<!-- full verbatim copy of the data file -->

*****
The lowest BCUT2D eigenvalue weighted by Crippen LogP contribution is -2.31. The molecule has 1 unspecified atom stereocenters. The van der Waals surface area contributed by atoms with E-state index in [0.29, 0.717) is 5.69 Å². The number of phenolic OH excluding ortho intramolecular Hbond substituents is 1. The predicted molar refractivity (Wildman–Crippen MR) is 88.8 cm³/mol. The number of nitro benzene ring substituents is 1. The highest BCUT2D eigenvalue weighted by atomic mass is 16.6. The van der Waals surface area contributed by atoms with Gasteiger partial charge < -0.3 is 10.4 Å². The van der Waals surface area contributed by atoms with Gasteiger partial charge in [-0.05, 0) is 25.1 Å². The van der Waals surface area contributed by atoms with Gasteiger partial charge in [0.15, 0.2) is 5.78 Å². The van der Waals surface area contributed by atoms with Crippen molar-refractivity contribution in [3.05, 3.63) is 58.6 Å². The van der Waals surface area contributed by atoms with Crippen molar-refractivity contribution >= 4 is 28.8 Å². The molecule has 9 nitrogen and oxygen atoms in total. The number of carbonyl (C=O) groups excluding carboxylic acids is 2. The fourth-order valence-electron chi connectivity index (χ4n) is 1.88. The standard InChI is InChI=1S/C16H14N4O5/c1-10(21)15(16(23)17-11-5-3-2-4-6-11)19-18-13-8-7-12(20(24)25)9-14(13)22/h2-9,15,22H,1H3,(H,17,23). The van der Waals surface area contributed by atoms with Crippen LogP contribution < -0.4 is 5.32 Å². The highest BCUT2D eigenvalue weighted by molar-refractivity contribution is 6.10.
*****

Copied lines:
The lowest BCUT2D eigenvalue weighted by Crippen LogP contribution is -2.31. The molecule has 1 unspecified atom stereocenters. The van der Waals surface area contributed by atoms with E-state index in [0.29, 0.717) is 5.69 Å². The number of phenolic OH excluding ortho intramolecular Hbond substituents is 1. The predicted molar refractivity (Wildman–Crippen MR) is 88.8 cm³/mol. The number of nitro benzene ring substituents is 1. The highest BCUT2D eigenvalue weighted by atomic mass is 16.6. The van der Waals surface area contributed by atoms with Gasteiger partial charge < -0.3 is 10.4 Å². The van der Waals surface area contributed by atoms with Gasteiger partial charge in [-0.05, 0) is 25.1 Å². The van der Waals surface area contributed by atoms with Gasteiger partial charge in [0.15, 0.2) is 5.78 Å². The van der Waals surface area contributed by atoms with Crippen molar-refractivity contribution in [3.05, 3.63) is 58.6 Å². The van der Waals surface area contributed by atoms with Crippen molar-refractivity contribution >= 4 is 28.8 Å². The molecule has 9 nitrogen and oxygen atoms in total. The number of carbonyl (C=O) groups excluding carboxylic acids is 2. The fourth-order valence-electron chi connectivity index (χ4n) is 1.88. The standard InChI is InChI=1S/C16H14N4O5/c1-10(21)15(16(23)17-11-5-3-2-4-6-11)19-18-13-8-7-12(20(24)25)9-14(13)22/h2-9,15,22H,1H3,(H,17,23). The van der Waals surface area contributed by atoms with Crippen LogP contribution < -0.4 is 5.32 Å². The highest BCUT2D eigenvalue weighted by molar-refractivity contribution is 6.10.